With widespread GPS tracking through our cell phones, government access to email information often with just a subpoena, the introduction of automated license plate readers that can instantaneously connect motor vehicle information with numerous databases, and the imminent threat of drones being used for domestic law enforcement purposes, we have a legitimate right to be concerned about the surveillance state.
That is why the ACLU of Rhode Island is working very hard this year to limit the government’s use of these technological tools. I am thankful that we have so many members standing with us. With your support, we can help keep Big Brother at bay. -Steven Brown
Legislative Update: A Look At Anti-Civil Liberties Legislation
In our last newsletter, we discussed proactive legislation the ACLU of Rhode Island has put forward this year. In this issue, we look at the other side, and briefly review a handful of the hundreds of bills that carry the potential for serious damage to civil liberties. The ACLU has already weighed in on most of them at committee hearings, and will be vigorously lobbying to prevent their passage into law before the General Assembly adjourns early this summer.
Nursing Home Monitoring (H 5251)
The erosion of privacy in the name of safety remains a frequent battle at the State House. Legislation this year asks residents of nursing homes to decide between the two, either consenting to video and audio surveillance of their bedrooms and bathrooms, or signing a waiver stating they have chosen privacy over safety. The ACLU believes that these two goals need not be exclusive, and testified before a House committee that nursing home patients should not be required to sign away their dignity with this intrusive and humiliating surveillance.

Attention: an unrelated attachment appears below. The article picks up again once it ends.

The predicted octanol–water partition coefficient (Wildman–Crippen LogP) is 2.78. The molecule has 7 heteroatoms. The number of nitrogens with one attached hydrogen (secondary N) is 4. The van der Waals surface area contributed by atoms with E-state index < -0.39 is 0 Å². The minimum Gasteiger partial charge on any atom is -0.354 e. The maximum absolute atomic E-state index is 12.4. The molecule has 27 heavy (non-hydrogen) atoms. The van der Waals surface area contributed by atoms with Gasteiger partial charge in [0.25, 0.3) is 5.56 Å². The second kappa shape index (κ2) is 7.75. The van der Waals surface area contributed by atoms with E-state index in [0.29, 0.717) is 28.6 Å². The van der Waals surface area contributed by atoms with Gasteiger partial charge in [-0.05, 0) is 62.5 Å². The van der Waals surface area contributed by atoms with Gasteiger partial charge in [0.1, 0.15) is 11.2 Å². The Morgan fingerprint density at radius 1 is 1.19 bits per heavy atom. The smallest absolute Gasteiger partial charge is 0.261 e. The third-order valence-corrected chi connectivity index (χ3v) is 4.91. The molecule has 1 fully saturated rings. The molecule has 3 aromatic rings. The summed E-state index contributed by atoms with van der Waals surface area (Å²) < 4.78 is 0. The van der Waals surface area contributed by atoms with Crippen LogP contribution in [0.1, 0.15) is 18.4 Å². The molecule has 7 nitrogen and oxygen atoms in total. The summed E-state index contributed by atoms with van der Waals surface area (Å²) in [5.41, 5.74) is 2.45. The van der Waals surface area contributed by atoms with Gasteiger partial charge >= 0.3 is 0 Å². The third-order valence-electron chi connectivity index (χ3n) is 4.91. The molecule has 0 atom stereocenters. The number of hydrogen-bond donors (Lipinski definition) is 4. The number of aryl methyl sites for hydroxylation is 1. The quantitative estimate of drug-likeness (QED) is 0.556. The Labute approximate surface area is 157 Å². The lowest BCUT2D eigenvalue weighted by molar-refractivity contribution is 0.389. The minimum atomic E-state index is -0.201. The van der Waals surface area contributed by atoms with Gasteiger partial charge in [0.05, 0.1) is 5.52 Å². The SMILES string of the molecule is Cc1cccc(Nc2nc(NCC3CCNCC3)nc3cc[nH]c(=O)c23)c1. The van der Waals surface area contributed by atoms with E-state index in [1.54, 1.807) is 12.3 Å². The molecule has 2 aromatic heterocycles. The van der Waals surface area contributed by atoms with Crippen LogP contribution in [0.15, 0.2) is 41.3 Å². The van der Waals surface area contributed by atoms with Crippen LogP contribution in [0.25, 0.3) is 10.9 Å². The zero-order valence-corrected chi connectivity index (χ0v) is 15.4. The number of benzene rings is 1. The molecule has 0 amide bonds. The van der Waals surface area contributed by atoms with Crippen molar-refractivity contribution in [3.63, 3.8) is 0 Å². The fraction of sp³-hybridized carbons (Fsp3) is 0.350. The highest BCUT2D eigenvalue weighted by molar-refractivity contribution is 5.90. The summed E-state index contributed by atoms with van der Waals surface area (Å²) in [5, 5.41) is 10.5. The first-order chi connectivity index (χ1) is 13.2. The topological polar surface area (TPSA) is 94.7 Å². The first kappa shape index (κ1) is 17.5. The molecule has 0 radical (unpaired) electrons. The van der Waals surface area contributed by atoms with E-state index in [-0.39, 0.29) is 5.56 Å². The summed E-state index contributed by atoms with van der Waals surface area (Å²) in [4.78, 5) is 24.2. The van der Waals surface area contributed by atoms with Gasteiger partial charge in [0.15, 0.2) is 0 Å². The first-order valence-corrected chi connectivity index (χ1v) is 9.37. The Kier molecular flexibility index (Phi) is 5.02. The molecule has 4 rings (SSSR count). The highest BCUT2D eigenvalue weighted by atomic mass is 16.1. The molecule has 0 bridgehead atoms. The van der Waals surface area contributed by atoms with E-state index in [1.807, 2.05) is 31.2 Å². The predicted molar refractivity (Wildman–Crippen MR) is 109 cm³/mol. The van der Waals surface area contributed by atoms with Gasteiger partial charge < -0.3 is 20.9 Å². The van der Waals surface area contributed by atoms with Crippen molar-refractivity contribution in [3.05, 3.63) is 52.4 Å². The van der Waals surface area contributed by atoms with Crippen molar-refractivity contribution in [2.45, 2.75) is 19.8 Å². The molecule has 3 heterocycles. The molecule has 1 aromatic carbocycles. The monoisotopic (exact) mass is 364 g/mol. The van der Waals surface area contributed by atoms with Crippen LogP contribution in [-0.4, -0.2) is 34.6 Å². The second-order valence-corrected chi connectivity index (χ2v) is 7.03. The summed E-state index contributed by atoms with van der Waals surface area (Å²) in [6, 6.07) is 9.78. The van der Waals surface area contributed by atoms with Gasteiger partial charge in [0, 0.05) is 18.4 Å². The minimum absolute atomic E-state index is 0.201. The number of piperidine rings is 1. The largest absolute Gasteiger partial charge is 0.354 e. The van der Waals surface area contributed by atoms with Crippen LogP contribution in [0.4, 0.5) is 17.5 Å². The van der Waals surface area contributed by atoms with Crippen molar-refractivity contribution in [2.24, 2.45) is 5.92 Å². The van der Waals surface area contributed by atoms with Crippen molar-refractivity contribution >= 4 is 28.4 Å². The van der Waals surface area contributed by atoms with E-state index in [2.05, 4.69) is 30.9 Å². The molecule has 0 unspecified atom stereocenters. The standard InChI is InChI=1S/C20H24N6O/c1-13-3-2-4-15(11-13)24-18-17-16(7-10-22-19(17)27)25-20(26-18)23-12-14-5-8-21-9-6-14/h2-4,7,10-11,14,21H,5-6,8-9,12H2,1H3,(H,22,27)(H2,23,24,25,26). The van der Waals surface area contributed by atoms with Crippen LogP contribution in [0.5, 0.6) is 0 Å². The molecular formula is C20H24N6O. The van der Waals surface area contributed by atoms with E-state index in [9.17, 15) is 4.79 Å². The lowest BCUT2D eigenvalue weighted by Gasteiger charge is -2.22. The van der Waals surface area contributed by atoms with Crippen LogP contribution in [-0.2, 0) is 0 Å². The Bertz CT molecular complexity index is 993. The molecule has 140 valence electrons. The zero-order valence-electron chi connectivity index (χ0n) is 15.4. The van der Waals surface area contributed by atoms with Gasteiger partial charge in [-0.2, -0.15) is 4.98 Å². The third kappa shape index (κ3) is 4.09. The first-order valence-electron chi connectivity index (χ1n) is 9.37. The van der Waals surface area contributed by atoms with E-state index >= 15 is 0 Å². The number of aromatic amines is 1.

Health Care Confidentiality (H 5561/S 459, H 5585/S 543)
The General Assembly is considering several bills that would undermine health care confidentiality rights. Among these is legislation that would essentially make medical personnel an arm of the police, allowing hospitals to disclose confidential medical information, without a patient’s consent, whenever necessary to “alert law enforcement to the commission and nature of a crime” or the location of a perpetrator. Under some circumstances, it would undoubtedly dampen the willingness of individuals to seek out medical help when needed.
A second bill would authorize release of confidential health care information in cases of suspected psychological or physical elderly abuse. Based on an identical exemption for reporting child abuse, the bill makes no attempt to distinguish between the vast majority of competent elders and the small subset of individuals who, because of incapacity due to age or medical condition, could be deemed similarly unable to consent as children.